COVID killed 9, infected a thousand at one of NJ's largest hospital systems, lawsuit says
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RWJBarnabas Health, one of the state's largest hospital systems, has revealed In a lawsuit against its insurance carrier that more than 1,000 patients and staff became infected with the coronavirus within its facilities and nine staff members died during the COVID pandemic.
The health system, with 11 acute-care hospitals throughout the state and more than 32,000 employees and 9,000 affiliated physicians, has filed suit against Zurich American Insurance Co. It alleges the insurer breached its contract by refusing to cover the health system's pandemic-related financial losses and extra expenses.
"Like many businesses, RWJBarnabas has suffered substantial financial losses" because of the pandemic, since many elective procedures and surgeries were canceled or postponed, and extra expenses were incurred to take the steps needed to recover, the lawsuit said.
The health system "has had over 1,000 confirmed cases of COVID-19 contractions at its properties among its patients and staff," the lawsuit said. "Tragically, nine RWJBarnabas staff have passed away after contracting COVID-19 at its properties."
Information about COVID outbreaks affecting staff and patients at hospitals has not previously been reported, so the statement in the lawsuit offered a first, general glimpse of how the pandemic affected a large New Jersey health system.
No information was provided about the facilities where the infections or deaths had occurred. The health system declined to provide further details.
“The lawsuit was filed in context of protecting our rights for future discussion with the insurance carrier," said Ellen Greene, a spokeswoman. "We cannot comment further on ongoing litigation.”
RWJBarnabas hospitals include St. Barnabas Medical Center in Livingston, Newark Beth Israel Medical Center, Jersey City Medical Center, Clara Maass Medical Center in Belleville, Community Medical Center in Toms River, Monmouth Medical Center in Long Branch and its southern campus in Lakewood, Robert Wood Johnson University Hospital in New Brunswick, and RWJ University Hospitals in Hamilton, Rahway and Somerset.
The health system also includes a myriad of ambulatory surgery centers, outpatient services, and behavioral health and children's services.
Unlike nursing homes, hospitals are not required to report staff deaths or outbreaks until a year after the state's public health emergency ends. Even then, the information can be aggregated by an organization such as the New Jersey Hospital Association so as not to identify specific institutions.
Such information would be useful to compare the effectiveness of strategies to control the virus's spread as well as to address concerns of potential staff and patients.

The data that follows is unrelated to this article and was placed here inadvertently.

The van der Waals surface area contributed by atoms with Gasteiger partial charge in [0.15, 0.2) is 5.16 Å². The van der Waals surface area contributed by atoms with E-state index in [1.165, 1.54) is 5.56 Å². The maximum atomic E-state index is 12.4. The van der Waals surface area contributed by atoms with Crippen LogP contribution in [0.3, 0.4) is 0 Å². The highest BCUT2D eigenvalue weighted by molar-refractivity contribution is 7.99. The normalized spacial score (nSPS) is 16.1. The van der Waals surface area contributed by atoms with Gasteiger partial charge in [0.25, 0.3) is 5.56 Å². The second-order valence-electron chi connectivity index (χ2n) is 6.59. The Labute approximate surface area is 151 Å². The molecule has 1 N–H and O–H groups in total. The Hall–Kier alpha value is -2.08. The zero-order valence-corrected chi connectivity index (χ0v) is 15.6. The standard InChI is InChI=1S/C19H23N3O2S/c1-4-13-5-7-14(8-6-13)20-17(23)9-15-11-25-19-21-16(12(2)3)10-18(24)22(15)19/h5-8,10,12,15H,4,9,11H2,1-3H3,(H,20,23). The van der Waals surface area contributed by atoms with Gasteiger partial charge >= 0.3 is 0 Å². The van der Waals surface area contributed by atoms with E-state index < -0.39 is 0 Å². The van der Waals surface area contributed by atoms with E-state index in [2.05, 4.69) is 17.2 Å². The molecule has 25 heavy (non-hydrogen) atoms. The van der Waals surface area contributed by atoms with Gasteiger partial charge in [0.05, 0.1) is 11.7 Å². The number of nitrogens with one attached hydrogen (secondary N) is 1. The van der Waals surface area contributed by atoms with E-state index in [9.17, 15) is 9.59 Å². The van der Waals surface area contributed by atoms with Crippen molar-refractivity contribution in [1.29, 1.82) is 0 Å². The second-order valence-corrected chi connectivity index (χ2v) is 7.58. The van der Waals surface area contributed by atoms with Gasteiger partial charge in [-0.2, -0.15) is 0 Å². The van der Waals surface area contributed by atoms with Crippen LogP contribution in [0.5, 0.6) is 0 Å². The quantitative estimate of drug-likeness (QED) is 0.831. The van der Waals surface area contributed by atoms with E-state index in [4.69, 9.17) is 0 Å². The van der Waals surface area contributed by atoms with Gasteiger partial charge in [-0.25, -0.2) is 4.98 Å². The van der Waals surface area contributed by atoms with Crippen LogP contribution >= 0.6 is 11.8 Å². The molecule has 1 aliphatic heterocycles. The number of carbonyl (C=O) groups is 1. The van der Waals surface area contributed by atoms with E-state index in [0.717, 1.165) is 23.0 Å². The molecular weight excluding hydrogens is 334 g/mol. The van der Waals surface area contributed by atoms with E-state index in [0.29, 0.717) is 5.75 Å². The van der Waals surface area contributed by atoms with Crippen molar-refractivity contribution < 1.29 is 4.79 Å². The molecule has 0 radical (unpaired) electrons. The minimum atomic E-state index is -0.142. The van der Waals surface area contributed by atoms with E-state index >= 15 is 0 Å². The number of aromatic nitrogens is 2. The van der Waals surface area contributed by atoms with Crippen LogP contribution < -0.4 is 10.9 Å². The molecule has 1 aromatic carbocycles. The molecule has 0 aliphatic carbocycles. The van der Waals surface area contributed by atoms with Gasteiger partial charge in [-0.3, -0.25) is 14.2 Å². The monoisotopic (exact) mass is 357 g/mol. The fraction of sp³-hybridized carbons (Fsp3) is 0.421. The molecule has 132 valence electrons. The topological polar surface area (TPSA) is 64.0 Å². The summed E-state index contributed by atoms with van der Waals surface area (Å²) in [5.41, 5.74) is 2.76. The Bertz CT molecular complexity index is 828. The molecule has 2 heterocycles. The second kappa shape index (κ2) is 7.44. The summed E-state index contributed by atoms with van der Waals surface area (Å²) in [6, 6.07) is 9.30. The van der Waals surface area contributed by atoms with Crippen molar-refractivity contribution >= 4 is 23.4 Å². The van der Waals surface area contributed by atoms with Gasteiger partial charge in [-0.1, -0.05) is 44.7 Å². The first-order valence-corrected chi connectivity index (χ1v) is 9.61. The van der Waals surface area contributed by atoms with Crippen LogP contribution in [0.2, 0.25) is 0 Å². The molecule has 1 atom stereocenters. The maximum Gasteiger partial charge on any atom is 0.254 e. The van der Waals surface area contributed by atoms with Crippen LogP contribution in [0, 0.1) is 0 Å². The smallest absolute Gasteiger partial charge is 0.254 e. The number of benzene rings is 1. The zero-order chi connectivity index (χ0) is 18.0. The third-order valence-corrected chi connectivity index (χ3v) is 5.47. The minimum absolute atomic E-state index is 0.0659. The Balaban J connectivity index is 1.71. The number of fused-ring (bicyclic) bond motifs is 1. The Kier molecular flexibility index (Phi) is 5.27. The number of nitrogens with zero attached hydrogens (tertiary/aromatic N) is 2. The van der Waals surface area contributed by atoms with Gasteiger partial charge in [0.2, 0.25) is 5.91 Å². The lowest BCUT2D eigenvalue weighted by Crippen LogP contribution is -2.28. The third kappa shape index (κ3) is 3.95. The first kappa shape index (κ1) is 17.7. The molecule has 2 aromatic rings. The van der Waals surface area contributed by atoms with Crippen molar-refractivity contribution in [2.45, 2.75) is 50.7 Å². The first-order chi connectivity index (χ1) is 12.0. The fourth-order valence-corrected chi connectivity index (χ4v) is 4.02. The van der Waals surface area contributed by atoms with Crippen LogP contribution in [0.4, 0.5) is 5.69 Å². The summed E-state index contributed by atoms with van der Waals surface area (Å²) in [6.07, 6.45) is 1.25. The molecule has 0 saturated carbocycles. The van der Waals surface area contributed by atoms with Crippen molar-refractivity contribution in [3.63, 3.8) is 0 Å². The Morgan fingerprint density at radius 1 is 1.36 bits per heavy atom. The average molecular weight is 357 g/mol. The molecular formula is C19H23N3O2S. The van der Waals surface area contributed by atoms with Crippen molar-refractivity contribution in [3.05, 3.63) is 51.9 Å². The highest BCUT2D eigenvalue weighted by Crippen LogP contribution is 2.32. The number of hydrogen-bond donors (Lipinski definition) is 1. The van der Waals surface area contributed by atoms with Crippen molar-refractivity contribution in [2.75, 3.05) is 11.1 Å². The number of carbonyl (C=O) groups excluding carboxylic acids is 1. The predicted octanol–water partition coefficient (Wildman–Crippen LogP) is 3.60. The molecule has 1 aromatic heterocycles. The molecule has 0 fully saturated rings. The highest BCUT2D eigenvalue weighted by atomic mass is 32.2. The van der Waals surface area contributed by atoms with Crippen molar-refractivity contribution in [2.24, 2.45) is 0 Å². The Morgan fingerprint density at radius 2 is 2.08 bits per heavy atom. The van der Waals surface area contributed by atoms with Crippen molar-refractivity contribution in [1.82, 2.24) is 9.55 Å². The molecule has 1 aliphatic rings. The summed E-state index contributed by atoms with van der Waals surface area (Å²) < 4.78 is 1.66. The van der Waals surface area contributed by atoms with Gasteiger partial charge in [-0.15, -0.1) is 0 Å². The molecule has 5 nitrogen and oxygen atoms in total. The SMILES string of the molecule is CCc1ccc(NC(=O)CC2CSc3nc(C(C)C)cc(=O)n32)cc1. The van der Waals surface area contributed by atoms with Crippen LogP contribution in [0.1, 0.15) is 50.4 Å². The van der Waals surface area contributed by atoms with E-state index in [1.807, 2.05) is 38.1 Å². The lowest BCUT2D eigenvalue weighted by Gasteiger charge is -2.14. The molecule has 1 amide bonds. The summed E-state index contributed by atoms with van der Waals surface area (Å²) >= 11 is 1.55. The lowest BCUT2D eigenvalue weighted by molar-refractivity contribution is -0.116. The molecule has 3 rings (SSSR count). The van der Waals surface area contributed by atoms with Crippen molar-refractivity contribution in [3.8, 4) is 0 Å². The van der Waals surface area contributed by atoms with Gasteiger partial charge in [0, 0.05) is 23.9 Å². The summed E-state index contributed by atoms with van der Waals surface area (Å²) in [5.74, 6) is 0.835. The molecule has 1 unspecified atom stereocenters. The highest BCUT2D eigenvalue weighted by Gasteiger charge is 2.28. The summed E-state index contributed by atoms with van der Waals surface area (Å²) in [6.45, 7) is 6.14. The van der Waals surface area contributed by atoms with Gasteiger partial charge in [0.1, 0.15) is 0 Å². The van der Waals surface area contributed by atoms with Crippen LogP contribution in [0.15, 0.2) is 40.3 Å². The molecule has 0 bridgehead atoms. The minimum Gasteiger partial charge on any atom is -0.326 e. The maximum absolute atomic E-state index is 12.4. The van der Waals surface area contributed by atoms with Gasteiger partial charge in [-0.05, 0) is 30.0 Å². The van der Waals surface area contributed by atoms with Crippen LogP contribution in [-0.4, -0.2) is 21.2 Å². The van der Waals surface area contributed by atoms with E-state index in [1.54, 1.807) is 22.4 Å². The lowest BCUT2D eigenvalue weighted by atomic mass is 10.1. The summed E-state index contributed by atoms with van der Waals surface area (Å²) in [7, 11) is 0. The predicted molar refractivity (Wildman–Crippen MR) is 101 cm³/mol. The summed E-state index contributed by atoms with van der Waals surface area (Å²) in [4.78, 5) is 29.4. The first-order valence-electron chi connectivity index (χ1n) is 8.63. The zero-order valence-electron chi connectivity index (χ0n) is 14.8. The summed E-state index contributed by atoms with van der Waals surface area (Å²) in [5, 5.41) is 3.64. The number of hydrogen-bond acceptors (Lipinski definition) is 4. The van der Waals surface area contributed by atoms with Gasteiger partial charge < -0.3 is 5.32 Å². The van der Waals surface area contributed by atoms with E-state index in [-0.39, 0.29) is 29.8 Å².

For example, there is no data to measure the effectiveness of vaccinations of hospital employees in preventing coronavirus infections, because infection rates from earlier in the pandemic have not been reported. Studies published this week about hospitals in Texas and California showed an extremely low rate of infection among staff who had been fully vaccinated.
Asked Wednesday whether New Jersey hospitals had seen the same results, Gov. Phil Murphy turned to the state's former epidemiologist, who leads the Health Department's professional advisory committee. "I don't know that we actually have that data to see the trend downward," said Dr. Eddy Bresnitz.
While hospitals and health systems were uniquely affected by the pandemic as they simultaneously experienced extra expenses to care for COVID patients and lost revenue from canceled procedures, other businesses — forced to shut down completely during the lockdown — have taken their insurance companies to court, arguing that their financial losses should be covered.
Among them are the New Jersey Performing Arts Center, as well as country clubs, hairdressers and restaurants.
At RWJBarnabas, staff members lost to the pandemic are known to include three employees of Clara Maass Medical Center: Barbara Birchenough, a nurse who died within days of her planned retirement last April; Nestor Bautista, a nurses' aide who worked with Birchenough; and John Lara, an emergency room technician.
Other employees of RWJBarnabas who died of COVID included Sandra Hardy-Rogers, an emergency room technician at Community Medical Center; Jose Islani Sapal, a health care technologist at St. Barnabas and Robert Wood Johnson; and Robert J. Tarrant, a CPR instructor for RWJBarnabas Health and a former ICU nurse at two of its hospitals.
The lawsuit against Zurich, filed in state Superior Court in Essex County, said the insurer had denied it millions of dollars in insurance coverage for financial losses suffered during the pandemic. RWJBarnabas' policy with Zurich entitled it to up to $2.5 billion in coverage, the lawsuit said.
No amount of financial losses was specified by the health system.
A spokeswoman for Zurich North America said the company does not comment on litigation.
Lindy Washburn is a senior health care reporter for NorthJersey.com. To keep up-to-date about how changes in the medical world affect the health of you and your family, please subscribe or activate your digital account today.